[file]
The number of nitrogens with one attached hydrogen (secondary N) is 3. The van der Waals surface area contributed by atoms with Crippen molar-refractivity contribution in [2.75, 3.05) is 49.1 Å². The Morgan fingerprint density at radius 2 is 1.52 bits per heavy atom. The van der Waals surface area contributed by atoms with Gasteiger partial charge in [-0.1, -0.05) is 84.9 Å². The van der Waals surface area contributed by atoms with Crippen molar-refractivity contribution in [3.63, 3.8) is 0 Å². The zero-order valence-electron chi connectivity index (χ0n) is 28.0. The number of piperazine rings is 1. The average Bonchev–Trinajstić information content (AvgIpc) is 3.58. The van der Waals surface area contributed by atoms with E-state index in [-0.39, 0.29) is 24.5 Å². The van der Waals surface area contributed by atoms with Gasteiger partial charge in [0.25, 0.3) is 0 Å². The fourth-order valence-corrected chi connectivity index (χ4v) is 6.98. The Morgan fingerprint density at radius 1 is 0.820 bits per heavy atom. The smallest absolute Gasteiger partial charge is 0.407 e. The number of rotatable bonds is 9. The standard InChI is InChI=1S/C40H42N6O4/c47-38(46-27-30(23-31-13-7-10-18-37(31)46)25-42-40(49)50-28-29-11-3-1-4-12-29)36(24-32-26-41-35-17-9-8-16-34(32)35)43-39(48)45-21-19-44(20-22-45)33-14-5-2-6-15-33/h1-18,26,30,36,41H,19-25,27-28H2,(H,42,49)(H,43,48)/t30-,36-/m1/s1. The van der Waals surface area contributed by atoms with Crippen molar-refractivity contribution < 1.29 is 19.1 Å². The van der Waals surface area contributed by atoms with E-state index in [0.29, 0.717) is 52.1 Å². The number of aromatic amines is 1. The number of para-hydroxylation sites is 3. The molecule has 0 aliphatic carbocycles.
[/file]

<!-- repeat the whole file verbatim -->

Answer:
The number of nitrogens with one attached hydrogen (secondary N) is 3. The van der Waals surface area contributed by atoms with Crippen molar-refractivity contribution in [2.75, 3.05) is 49.1 Å². The Morgan fingerprint density at radius 2 is 1.52 bits per heavy atom. The van der Waals surface area contributed by atoms with Gasteiger partial charge in [-0.1, -0.05) is 84.9 Å². The van der Waals surface area contributed by atoms with Crippen molar-refractivity contribution in [3.63, 3.8) is 0 Å². The zero-order valence-electron chi connectivity index (χ0n) is 28.0. The number of piperazine rings is 1. The average Bonchev–Trinajstić information content (AvgIpc) is 3.58. The van der Waals surface area contributed by atoms with E-state index in [-0.39, 0.29) is 24.5 Å². The van der Waals surface area contributed by atoms with Gasteiger partial charge in [0.25, 0.3) is 0 Å². The fourth-order valence-corrected chi connectivity index (χ4v) is 6.98. The Morgan fingerprint density at radius 1 is 0.820 bits per heavy atom. The smallest absolute Gasteiger partial charge is 0.407 e. The number of rotatable bonds is 9. The standard InChI is InChI=1S/C40H42N6O4/c47-38(46-27-30(23-31-13-7-10-18-37(31)46)25-42-40(49)50-28-29-11-3-1-4-12-29)36(24-32-26-41-35-17-9-8-16-34(32)35)43-39(48)45-21-19-44(20-22-45)33-14-5-2-6-15-33/h1-18,26,30,36,41H,19-25,27-28H2,(H,42,49)(H,43,48)/t30-,36-/m1/s1. The van der Waals surface area contributed by atoms with Crippen molar-refractivity contribution < 1.29 is 19.1 Å². The van der Waals surface area contributed by atoms with E-state index in [0.29, 0.717) is 52.1 Å². The number of aromatic amines is 1. The number of para-hydroxylation sites is 3. The molecule has 0 aliphatic carbocycles.